Under prior versions: docs write medical exemptions applications, which are approved or rejected by state public health officials.

Under the new version, docs write “medical exemptions certifications” which seemingly are actual medical exemptions, like under the current law. exemptions.

But here is the rub: The exemptions are reviewable and revocable by a public health official or process, basically anytime a public health official wants to review any exemption. And since the health officials have all the exemptions, I have to believe they will simply target the known few exemption writing physicians which remain.

So practically speaking, the physician writes, let’s call it a conditional exemption, but it seems certain that any exemption which is broader than CDC contraindications, precautions and CDC family history indications (if there is even such a thing) will be rejected. The practical result will be the same as under prior iterations of the bill, no broad based complete, non temporary medical exemptions.

This version really goes after the exemption writing physicians hard, and especially the exemption writing physician’s who are not the child’s PCP.
The bill requires the exemption writing physician to notify the child’s PCP about the exemption.
What do you think a conventional PCP will do after he/she gets that notification? File a complaint with the medical board for fraudulent medical exemption writing.

The new version also provides that once there is an accusation against a physician involving an immunization issue, that physician will no longer be able to right exemptions unless and until he’s cleard of the charges.

There are two other targets painted on the backs of exemption writing physicians.

First, special treatment/negative consideration if the physician writes more than 5 medical exemptions.

Second, each medical exemption certification has to be signed under penalty of perjury. This last requirment will either be meaningless or could end medical exemptions for good, depending on the wording of the certification. I may discuss the differences in a later post.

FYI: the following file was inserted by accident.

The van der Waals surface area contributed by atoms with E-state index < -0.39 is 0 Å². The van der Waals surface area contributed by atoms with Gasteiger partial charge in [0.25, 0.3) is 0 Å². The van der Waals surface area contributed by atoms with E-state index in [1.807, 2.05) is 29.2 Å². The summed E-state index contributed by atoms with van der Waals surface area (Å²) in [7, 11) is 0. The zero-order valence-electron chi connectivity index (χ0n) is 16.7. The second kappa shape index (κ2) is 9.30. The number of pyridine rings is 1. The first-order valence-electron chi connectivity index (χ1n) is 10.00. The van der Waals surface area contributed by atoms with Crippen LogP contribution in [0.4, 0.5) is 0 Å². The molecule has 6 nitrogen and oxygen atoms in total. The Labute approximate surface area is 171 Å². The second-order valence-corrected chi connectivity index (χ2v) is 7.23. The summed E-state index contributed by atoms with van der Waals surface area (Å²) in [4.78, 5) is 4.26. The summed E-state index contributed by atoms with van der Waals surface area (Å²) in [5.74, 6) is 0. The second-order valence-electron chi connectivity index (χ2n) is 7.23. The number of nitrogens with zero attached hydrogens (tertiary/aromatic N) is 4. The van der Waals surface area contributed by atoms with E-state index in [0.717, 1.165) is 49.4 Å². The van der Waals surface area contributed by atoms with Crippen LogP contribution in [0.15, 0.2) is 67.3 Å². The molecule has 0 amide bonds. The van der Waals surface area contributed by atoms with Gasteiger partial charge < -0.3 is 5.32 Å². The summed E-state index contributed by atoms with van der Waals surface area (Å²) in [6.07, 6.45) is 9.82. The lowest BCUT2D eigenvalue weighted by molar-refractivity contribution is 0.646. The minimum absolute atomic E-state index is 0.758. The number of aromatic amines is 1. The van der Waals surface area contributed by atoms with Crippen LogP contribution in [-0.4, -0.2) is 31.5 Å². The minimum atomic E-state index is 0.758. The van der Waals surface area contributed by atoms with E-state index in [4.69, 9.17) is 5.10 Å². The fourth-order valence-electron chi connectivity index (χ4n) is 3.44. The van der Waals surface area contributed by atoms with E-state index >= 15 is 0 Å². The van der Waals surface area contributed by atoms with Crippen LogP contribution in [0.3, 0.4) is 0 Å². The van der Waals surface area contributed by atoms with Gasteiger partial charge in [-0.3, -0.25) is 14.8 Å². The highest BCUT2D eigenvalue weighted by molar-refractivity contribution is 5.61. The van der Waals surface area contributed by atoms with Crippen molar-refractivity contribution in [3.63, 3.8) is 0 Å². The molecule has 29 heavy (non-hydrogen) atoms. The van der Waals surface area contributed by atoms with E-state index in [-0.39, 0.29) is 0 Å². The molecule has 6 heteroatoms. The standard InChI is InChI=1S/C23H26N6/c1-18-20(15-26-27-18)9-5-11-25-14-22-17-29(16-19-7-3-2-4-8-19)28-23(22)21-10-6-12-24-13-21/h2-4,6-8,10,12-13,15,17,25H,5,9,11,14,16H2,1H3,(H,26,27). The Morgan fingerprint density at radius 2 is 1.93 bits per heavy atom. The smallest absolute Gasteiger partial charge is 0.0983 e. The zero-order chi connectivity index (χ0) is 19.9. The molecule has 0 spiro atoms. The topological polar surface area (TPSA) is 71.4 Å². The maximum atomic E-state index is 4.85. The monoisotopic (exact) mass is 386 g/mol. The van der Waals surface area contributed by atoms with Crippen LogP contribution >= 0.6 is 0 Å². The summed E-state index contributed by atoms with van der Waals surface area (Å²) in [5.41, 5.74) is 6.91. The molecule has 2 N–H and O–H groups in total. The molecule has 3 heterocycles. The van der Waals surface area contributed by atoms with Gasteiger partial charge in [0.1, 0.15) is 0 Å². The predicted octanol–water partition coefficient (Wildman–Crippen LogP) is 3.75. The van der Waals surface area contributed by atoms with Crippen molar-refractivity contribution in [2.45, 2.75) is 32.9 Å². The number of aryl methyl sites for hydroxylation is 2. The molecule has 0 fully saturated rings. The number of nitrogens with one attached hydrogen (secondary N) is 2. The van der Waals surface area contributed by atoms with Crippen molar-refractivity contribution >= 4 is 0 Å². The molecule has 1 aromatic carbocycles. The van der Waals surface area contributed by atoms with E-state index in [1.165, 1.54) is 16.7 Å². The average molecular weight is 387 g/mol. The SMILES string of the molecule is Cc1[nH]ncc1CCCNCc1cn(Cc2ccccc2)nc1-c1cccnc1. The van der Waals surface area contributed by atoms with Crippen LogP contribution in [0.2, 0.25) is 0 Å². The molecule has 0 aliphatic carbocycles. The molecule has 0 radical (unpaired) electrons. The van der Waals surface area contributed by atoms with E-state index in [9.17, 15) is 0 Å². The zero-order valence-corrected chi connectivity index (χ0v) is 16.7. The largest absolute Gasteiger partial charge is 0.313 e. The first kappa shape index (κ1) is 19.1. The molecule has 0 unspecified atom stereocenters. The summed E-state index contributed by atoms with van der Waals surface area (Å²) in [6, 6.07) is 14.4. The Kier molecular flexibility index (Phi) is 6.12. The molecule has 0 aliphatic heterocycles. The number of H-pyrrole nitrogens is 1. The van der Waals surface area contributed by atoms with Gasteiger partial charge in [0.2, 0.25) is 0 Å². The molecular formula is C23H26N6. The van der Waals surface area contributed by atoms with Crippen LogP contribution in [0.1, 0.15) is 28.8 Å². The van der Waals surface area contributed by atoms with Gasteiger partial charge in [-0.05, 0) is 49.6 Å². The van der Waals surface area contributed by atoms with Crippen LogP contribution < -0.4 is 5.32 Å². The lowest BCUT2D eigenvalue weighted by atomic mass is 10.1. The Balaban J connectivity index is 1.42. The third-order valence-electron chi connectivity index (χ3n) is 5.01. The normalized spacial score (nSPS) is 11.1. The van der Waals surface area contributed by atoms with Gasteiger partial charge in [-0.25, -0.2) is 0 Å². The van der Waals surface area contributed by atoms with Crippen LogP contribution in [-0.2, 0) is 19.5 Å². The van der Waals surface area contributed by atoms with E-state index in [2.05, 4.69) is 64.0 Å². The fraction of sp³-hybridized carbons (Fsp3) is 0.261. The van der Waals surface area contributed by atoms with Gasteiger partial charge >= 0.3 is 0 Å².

So to recap: We’ve gone from doctors submitting applications for public health officials’ approval, to physicians writing exemption certifications which are immediately reviewable by public health officals, and will be approved or rejected under basically the same of CDC, APA ACIP guidelines, and heven help the physician who continues to write exemptions, because they will be in a whole world of hurt if they do.

Bottom line: same result, nominally different method to achieve it, and alot nastier for the exemption writing physicians. You really get a sense from this version how much Senator Pan and his allies hate these doctors.

RicK Jaffe, Esq.

Thanks for the Support at the Stoller San Francisco Rally on Friday! And some updates

Thanks for the Support at the Stoller San Francisco Rally on Friday! And some updates

Last Friday we held a rally to support Dr. Ken Stoller’s attempt to stop the San Francisco City Attorney’s subpoena for his medical vaccine exempt patient medical records. We started at the San Francisco Chronicle’s office and walked to City Hall. NBC covered the walk by helicopter, but not the event. ABC did tape my press conference (which was more of an informal chat to the crowd). I didn’t see the piece, if it aired. The event was also taped by Frontline USA and is available on its website. Scoll down to June 14th on the website. (Sorry for moving in and out of the picture frame, but I’m a pacer unless my hands are glued to a lectern).